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    Dangerous Ideas

    For those of you that may not know about the Web Site run by John Brockman, connect here to THE EDGE, which, as its title suggests is about "edgy" thinking. At the beginning of each year, Brockman invites readers to contribute to a debate through a question that he poses. This year's question goes as follows:

    "The history of science is replete with discoveries that were considered socially, morally, or emotionally dangerous in their time; the Copernican and Darwinian revolutions are the most obvious. What is your dangerous idea? An idea you think about (not necessarily one you originated) that is dangerous not because it is assumed to be false, but because it might be true?"

    In the spirit of Brockman's approach, I would like to pose the following question:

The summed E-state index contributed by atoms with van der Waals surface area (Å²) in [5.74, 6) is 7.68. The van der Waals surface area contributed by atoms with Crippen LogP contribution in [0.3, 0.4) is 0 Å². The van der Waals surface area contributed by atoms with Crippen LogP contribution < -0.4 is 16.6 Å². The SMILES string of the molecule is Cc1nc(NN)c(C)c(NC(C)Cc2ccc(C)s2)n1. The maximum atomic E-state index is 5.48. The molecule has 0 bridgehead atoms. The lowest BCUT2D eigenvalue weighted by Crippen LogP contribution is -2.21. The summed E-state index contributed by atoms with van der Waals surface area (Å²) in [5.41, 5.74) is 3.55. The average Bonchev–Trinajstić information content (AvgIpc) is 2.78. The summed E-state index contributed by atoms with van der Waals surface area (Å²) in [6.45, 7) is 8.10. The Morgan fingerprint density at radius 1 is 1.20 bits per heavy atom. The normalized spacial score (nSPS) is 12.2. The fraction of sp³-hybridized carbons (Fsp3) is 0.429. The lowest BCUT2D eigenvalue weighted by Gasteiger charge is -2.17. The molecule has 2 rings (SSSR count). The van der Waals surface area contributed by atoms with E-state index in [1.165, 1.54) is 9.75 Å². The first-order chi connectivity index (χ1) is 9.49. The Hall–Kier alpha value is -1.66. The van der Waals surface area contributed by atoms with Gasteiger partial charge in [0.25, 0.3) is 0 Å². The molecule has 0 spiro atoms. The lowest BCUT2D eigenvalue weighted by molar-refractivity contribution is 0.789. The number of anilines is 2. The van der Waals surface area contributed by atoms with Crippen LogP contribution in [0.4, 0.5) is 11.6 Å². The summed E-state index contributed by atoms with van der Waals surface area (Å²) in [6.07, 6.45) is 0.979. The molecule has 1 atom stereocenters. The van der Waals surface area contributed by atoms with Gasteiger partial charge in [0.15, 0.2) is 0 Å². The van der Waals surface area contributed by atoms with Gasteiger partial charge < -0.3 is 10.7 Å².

What dangerous idea do you have that would alter our conceptions and pre-conceptions about learning?

    Keep in mind that the idea need not "realizable" but should be provocative.

    Here is mine:

    Lets get rid of classrooms as the main site for learning at the K-12 and Post-Secondary level. Once we do that, or before, lets redesign the architecture of schools and universities to reflect and encourage more common areas through which learners and teachers can "meet" and learn from each other. The classroom model, both physically and as a learning environment needs to be rethought. The teacher as the main source of knowledge, as the centre of attention needs profound rethinking. Another way of debating this point would be to ask, What would happen if the student were to speak from the position of the teacher? Would the student organise the material in the same way? Would she set the same goals? Would she need to make a moral judgement about what should or shouldn’t be known or understood?